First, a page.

(CN) – A county commission in Tennessee unanimously resolved Monday to support calls to censure a Memphis judge whose public Facebook posts disparaged immigrants and Muslims and linked to at least one article denying the Holocaust.
The Shelby County Commission said in its resolution that Judge Jim Lammey’s Facebook posts have led its constituents to question the judge’s impartiality and fairness. The commission does not have the power to control the local judiciary, but it said it would support a coalition of advocacy groups that have denounced the judge.
“[T]his body respectfully supports the advocacy groups efforts in having the Honorable Judge Jim Lammey censured by the Tennessee Board of Judicial Conduct for the offensive comments shared and made on his social media page regarding immigrants and the Holocaust,” the commission said in its three-page resolution.
In April, Memphis’ daily newspaper, The Commercial Appeal, reported Lammey had set his Facebook posts to public and shared an article written by holocaust denier David Cole, which said Jews should “get the fuck over the Holocaust.”
Rabbi Katie Bowman, who told the commission at its public meeting Monday that she was representing the Jewish community of Memphis, said Lammey’s posts were dehumanizing and his response to criticism displayed a lack of understanding.
“David Cole continues to deny historical facts surrounding the genocide of the Jewish people,” Bowman said. “Judge Lammey’s reliance on Cole’s words only reinforces our assessment as a Jewish community that Judge Lammey is unable to adequately understand and interpret fact.”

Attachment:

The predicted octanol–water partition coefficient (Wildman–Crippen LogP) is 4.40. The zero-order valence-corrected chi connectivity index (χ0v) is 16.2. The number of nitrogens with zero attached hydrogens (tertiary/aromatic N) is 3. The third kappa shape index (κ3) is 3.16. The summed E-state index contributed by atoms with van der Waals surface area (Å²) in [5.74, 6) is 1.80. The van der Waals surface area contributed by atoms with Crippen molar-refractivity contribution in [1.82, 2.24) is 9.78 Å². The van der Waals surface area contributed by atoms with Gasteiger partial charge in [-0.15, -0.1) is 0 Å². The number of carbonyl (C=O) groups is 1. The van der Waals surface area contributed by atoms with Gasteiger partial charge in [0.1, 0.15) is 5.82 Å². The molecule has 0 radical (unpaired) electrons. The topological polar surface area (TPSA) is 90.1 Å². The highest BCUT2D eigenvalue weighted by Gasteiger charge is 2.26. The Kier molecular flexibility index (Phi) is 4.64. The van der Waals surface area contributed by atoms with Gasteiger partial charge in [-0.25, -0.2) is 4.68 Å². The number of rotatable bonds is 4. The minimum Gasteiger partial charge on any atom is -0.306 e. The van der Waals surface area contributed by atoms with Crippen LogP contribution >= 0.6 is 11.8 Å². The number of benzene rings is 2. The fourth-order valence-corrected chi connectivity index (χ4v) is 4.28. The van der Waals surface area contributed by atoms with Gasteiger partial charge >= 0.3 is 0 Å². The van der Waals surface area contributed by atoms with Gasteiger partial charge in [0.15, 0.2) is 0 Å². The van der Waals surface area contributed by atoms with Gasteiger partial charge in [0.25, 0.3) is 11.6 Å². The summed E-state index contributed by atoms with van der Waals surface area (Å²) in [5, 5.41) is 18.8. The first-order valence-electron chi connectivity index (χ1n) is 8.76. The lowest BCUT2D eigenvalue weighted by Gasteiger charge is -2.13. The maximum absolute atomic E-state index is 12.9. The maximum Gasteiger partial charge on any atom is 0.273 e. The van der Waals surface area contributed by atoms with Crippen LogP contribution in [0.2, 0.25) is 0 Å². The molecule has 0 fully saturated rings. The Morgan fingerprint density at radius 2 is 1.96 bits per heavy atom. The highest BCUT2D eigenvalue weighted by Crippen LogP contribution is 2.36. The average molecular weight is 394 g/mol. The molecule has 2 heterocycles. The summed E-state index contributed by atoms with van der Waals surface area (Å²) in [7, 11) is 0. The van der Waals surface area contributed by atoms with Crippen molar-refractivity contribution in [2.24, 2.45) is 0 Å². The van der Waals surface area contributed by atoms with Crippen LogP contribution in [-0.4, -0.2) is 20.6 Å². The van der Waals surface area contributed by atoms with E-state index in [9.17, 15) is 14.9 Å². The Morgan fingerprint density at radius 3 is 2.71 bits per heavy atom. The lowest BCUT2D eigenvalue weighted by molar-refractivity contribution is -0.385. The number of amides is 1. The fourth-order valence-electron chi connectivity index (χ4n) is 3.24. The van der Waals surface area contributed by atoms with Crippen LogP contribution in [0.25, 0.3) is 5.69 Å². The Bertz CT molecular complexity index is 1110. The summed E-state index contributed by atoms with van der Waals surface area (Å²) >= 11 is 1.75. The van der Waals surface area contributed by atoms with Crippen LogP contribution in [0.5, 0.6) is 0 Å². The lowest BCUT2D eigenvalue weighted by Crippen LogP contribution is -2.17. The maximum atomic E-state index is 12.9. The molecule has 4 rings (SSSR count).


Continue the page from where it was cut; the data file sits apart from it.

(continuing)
Lammey has presided over criminal trials in Shelby County since 2006. Previously, he worked for 16 years as an assistant district attorney prosecuting major violent crimes.
On May 6, Jewish Community Partners posted a statement saying it sent a letter to the Tennessee Board of Judicial Conduct calling for Lammey’s censure. The letter was signed by leaders with Latino Memphis, the Anti-Defamation League Southeast Region and the Memphis Branch of the NAACP, among others.
Per the board’s rules, most of its proceedings are confidential.
The commission invited Lammey to address them at Monday’s meeting, but in a letter dated Friday – published in The Commercial Appeal – Lammey declined. The judge said he had to respond to the pending complaint made against him with the Board of Judicial Conduct and he believed the commissioners had already made up their minds.
“How many lives has he affected, ill-affected over the last 29 years? We perhaps will never know,” commission chairman Van Turner Jr. said.
According to his letter, Lammey had a “fairly typical Monday schedule” on his docket that kept him in his courtroom handling 45 cases the day the commission met, including three murder cases.
“I have a sworn duty to apply the law fairly and justly. I have a solemn duty to the decent law abiding citizens of Shelby County Tennessee to follow the law and not ignore it,” Lammey wrote. “I intend to do just that.”
Lammey did not immediately respond to a request for comments.